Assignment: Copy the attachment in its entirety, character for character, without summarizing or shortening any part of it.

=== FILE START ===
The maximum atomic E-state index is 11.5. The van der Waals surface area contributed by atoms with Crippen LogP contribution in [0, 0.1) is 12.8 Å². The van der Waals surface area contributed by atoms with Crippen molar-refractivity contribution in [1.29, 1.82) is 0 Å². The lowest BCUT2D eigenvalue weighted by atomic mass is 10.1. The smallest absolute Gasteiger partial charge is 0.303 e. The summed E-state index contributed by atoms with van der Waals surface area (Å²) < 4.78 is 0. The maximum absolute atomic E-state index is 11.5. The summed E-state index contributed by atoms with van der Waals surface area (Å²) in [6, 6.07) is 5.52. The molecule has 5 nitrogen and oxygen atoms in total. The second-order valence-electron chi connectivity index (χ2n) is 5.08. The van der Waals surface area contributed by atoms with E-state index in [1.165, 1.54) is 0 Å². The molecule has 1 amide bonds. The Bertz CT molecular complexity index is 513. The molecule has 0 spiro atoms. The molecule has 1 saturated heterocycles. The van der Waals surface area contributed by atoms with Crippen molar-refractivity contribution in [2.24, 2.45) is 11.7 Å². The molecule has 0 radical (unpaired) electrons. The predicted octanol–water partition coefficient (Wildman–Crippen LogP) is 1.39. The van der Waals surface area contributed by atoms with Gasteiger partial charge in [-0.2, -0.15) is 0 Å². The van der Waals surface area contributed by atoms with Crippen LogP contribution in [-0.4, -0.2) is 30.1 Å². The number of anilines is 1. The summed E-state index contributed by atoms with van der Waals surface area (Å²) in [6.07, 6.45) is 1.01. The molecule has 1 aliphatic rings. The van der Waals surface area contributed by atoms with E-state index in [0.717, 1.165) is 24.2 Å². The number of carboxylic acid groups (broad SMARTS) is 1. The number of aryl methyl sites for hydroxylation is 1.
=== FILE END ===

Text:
The maximum atomic E-state index is 11.5. The van der Waals surface area contributed by atoms with Crippen LogP contribution in [0, 0.1) is 12.8 Å². The van der Waals surface area contributed by atoms with Crippen molar-refractivity contribution in [1.29, 1.82) is 0 Å². The lowest BCUT2D eigenvalue weighted by atomic mass is 10.1. The smallest absolute Gasteiger partial charge is 0.303 e. The summed E-state index contributed by atoms with van der Waals surface area (Å²) < 4.78 is 0. The maximum absolute atomic E-state index is 11.5. The summed E-state index contributed by atoms with van der Waals surface area (Å²) in [6, 6.07) is 5.52. The molecule has 5 nitrogen and oxygen atoms in total. The second-order valence-electron chi connectivity index (χ2n) is 5.08. The van der Waals surface area contributed by atoms with E-state index in [1.165, 1.54) is 0 Å². The molecule has 1 amide bonds. The Bertz CT molecular complexity index is 513. The molecule has 0 spiro atoms. The molecule has 1 saturated heterocycles. The van der Waals surface area contributed by atoms with Crippen molar-refractivity contribution in [2.24, 2.45) is 11.7 Å². The molecule has 0 radical (unpaired) electrons. The predicted octanol–water partition coefficient (Wildman–Crippen LogP) is 1.39. The van der Waals surface area contributed by atoms with Gasteiger partial charge in [-0.2, -0.15) is 0 Å². The van der Waals surface area contributed by atoms with Crippen LogP contribution in [-0.4, -0.2) is 30.1 Å². The number of anilines is 1. The summed E-state index contributed by atoms with van der Waals surface area (Å²) in [6.07, 6.45) is 1.01. The molecule has 1 aliphatic rings. The van der Waals surface area contributed by atoms with E-state index in [0.717, 1.165) is 24.2 Å². The number of carboxylic acid groups (broad SMARTS) is 1. The number of aryl methyl sites for hydroxylation is 1.